WASHINGTON — Legislation to block the "fiscal cliff" is headed to the White House for President Barack Obama's signature. The bill will avoid, for now, the major tax increases and government spending cuts that had been scheduled to take effect with the new year.
Final approval came in the House on New Year's Night. The vote was 257 to 167.
The Senate passed the bill less than 24 hours earlier.
The measure raises tax rates on incomes over $400,000 for individuals and $450,000 for couples, a victory for Obama.
It also extends expiring unemployment benefits for the long-term jobless, prevents a cut in fees for doctors who treat Medicare patients and cancels a $900 pay increase due to lawmakers in March.
Another provision is designed to prevent a spike in milk prices.
WASHINGTON -- Maneuvered into a political corner, House Republicans abandoned demands for changes in emergency legislation to prevent widespread tax increases and painful across-the-board spending cuts and cleared the way for a final, climactic New Year's night vote.
The decision capped a day of intense political calculations for conservatives who control the House. They had to weigh their desire to cut spending against the fear that the Senate would refuse to consider any changes they made in the "fiscal cliff" bill, sending it into limbo and saddling Republicans with the blame for a whopping middle class tax increase.
Adding to the GOP discomfort, one Senate Democratic leadership aide said Majority Leader Harry Reid would "absolutely not take up the bill" if the House changed it. The aide spoke on condition of anonymity, citing a requirement to keep internal deliberations private.
The legislation cleared the Senate hours earlier on a lopsided pre-dawn vote of 89-8. Administration officials met at the White House to monitor its progress.
Sens. Jay Rockefeller and Joe Manchin, both D-W.Va., sent out separate news releases around 2 a.m. Tuesday on the Senate deal.
"This deal is by no means perfect, but it fully protects middle-class tax cuts, reinstates Clinton-era tax rates for the very wealthy, and extends several tax credits that are crucial to low-income families throughout West Virginia," Rockefeller said. "Through these strong actions, we can begin to close the historic income divide that has plagued our nation for decades."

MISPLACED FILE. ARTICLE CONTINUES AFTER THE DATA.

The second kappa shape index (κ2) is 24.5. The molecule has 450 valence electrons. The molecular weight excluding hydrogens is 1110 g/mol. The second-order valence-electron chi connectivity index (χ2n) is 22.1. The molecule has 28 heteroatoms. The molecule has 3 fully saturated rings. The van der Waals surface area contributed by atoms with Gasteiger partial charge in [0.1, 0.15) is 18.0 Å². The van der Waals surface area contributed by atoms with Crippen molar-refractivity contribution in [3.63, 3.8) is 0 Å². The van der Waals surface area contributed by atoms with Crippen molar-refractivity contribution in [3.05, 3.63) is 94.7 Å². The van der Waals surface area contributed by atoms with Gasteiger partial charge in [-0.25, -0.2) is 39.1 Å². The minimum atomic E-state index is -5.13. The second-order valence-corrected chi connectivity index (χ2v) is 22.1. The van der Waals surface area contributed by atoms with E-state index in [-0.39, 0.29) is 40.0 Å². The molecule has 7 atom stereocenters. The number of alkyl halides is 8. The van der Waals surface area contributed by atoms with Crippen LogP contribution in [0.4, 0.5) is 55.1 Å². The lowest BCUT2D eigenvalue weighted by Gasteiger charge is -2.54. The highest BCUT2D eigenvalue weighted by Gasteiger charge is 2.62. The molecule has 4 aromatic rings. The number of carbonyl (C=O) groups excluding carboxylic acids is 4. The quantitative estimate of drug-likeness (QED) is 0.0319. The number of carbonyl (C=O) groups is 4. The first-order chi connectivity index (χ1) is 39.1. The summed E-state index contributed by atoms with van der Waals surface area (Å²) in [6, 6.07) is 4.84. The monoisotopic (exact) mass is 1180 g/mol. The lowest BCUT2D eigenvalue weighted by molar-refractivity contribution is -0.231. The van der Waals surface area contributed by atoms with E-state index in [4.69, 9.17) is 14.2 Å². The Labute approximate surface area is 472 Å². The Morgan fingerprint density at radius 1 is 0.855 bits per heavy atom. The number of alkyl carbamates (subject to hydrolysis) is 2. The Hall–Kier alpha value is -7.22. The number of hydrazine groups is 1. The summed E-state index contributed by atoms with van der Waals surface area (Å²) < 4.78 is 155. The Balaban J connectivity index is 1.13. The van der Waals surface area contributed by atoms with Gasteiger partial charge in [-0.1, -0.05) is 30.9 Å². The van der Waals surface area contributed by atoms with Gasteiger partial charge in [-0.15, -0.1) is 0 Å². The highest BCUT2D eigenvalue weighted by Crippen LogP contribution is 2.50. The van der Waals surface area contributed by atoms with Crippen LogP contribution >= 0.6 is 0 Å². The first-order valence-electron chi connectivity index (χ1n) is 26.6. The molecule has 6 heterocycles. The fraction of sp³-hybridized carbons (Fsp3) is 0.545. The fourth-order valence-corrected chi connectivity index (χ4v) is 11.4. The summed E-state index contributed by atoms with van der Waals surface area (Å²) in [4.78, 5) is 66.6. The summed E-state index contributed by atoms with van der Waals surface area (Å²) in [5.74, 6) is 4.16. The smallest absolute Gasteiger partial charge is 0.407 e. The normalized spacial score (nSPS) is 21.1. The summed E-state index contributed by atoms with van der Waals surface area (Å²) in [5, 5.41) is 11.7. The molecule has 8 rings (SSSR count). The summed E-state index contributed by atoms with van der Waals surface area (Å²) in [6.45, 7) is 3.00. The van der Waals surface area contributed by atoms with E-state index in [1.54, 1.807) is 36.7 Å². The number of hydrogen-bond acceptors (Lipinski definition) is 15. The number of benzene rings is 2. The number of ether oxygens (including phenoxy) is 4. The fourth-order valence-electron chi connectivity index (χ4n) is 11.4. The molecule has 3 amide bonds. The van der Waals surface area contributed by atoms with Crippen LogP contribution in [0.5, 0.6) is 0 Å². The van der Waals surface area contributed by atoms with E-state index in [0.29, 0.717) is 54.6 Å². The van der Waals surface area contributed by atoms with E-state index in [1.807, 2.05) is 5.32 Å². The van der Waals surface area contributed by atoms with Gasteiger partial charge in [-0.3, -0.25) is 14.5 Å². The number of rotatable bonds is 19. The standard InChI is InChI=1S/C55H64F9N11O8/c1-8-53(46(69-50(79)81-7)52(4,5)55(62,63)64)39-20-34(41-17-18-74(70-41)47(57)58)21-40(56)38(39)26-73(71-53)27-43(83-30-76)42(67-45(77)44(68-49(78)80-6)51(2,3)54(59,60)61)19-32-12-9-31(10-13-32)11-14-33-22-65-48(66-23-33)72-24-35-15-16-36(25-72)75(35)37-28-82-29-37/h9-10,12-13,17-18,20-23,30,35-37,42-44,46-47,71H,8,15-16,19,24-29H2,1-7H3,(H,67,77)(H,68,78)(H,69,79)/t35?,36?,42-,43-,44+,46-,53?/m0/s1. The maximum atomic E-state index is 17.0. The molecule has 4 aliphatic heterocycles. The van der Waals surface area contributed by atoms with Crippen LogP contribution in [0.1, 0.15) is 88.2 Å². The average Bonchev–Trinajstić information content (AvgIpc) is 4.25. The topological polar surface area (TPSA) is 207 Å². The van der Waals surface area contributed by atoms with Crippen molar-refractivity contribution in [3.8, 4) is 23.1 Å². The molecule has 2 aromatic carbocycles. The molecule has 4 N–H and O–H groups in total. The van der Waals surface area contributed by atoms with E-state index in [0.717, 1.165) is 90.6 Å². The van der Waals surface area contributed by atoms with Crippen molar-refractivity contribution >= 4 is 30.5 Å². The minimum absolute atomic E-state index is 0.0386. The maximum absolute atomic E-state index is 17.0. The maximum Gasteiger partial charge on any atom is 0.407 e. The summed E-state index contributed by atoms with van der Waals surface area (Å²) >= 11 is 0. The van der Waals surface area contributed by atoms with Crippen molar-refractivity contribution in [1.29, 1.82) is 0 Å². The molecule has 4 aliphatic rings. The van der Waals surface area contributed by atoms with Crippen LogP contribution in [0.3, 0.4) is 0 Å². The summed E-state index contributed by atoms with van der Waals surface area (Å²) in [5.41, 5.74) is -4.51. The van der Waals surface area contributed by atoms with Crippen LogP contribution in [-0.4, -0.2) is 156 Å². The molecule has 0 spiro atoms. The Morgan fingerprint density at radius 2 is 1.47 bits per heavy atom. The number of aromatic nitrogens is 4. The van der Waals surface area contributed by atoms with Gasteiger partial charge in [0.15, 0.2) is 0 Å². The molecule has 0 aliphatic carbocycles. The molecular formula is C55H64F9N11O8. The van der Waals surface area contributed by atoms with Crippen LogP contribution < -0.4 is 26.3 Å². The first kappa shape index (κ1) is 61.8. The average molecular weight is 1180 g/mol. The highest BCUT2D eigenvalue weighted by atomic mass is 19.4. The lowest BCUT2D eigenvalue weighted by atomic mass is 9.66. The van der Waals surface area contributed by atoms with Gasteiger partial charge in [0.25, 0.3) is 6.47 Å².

Manchin said, "This is not the 'big fix' I want, but it's the best we can do at this late hour. ... The fact is, this deal is the flawed product of a broken process that puts politics ahead of people. And it sets us up for more dangerous political gamesmanship in the months ahead. But the bottom line is this last-minute deal guarantees that the paychecks of middle-class Americans won't take a big hit from higher taxes on New Year's Day, and it protects more than 99 percent of all West Virginians."
"I do not support the bill. We are looking, though, for the best path forward," House Majority Leader Eric Cantor, R-Va., declared after one meeting of the party's rank-and-file.
Despite Cantor's remarks, Speaker John Boehner took no public position on the bill as he sought to negotiate a conclusion to the final crisis of a two-year term full of them.
It wasn't the first time that the tea party-infused House Republican majority has rebelled against the party establishment since the GOP took control of the chamber 24 months ago. But with the two-year term set to end Thursday at noon, it was likely the last. And as was true in earlier cases of a threatened default and government shutdown, the brinkmanship came on a matter of economic urgency, leaving the party open to a public backlash if tax increases do take effect on tens of millions.
After intensive deliberations - a pair of rank-and-file meetings sandwiched around a leadership session, the GOP high command had not yet settled on a course of action by early evening.
Instead, they canvassed Republicans to see if they wanted simply to vote on the Senate measure, or whether they wanted first to try and add spending cuts totaling about $300 billion over a decade. The cuts had passed the House twice earlier in the year but are opposed by most if not all Senate Democrats.
"We've gone as far as we can go," said Rep. Jack Kingston, R-Ga. "I think people are ready to bring this to a conclusion, and know we have a whole year ahead of us" for additional fights over spending.